Banish Doggie Breath
First, make sure your pet has had a thorough physical to rule out dental problems, such as periodontal or gum disease, which affect 80 percent of dogs over the age of three. In older dogs, an ammonia-like smell on the breath can indicate kidney disease. There's also a slight chance your dog has a mouth tumor or an infection that you can't see. Once you've ruled out any medical reason as the cause of bad breath, you can proceed with the following:
Brush your dog's teeth. Brush the front and back of your dog's teeth as you would your own for about 30 seconds on each side. If you start doing this early and regularly, before disease sets in, you'll save his or her teeth. For large breeds, try Benedent or Top Performance brushes. For small dogs, try Petrodex or Drs. Foster & Smith finger brushes. All four are widely available in pet stores or online.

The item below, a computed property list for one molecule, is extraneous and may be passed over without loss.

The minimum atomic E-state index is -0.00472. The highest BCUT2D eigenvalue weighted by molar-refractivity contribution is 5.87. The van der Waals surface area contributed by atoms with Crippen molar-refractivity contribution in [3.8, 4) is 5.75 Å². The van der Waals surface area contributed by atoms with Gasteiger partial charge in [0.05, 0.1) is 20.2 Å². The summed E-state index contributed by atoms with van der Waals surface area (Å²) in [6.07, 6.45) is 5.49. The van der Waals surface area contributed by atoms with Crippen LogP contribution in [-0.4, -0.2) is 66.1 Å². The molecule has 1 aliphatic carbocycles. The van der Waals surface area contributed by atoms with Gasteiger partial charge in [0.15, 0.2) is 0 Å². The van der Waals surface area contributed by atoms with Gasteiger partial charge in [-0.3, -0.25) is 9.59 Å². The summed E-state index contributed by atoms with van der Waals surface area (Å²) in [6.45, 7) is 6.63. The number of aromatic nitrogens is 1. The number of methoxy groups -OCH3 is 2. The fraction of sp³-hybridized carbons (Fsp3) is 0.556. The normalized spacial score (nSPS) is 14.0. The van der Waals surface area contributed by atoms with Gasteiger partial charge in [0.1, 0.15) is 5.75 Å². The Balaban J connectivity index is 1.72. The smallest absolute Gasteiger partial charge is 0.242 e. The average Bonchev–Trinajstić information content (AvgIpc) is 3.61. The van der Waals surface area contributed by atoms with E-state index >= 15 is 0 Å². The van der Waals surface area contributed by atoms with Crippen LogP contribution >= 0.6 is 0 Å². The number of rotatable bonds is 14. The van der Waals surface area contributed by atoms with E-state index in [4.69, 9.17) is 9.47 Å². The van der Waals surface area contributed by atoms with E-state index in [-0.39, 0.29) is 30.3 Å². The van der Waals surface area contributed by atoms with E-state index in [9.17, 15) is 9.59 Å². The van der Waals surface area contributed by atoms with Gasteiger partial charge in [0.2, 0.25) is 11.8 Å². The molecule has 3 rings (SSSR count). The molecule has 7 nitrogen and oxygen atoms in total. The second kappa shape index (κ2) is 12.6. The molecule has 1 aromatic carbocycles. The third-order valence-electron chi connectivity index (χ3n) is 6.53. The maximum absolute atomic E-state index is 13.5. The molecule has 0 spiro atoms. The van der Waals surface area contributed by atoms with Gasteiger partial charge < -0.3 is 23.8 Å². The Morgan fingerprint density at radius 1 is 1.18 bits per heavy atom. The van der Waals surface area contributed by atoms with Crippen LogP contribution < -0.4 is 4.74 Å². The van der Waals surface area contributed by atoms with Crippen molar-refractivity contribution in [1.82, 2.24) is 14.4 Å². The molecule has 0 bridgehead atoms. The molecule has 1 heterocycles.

Let your pet chew on a rope. If you can't get your dog to enjoy having his teeth brushed, give him a large hemp rope or rope toy to chew on—it acts as a sort of toothbrush, rubbing away food. (First soak the rope in beef broth.) Raw knucklebones are great for big dogs. Don't use them with small dogs who are not able to get their back teeth around the bone.
Cut your dog's facial hair. Keep your animal's hair trimmed and washed. Facial hair collects saliva and bacteria-causing odor around the mouth.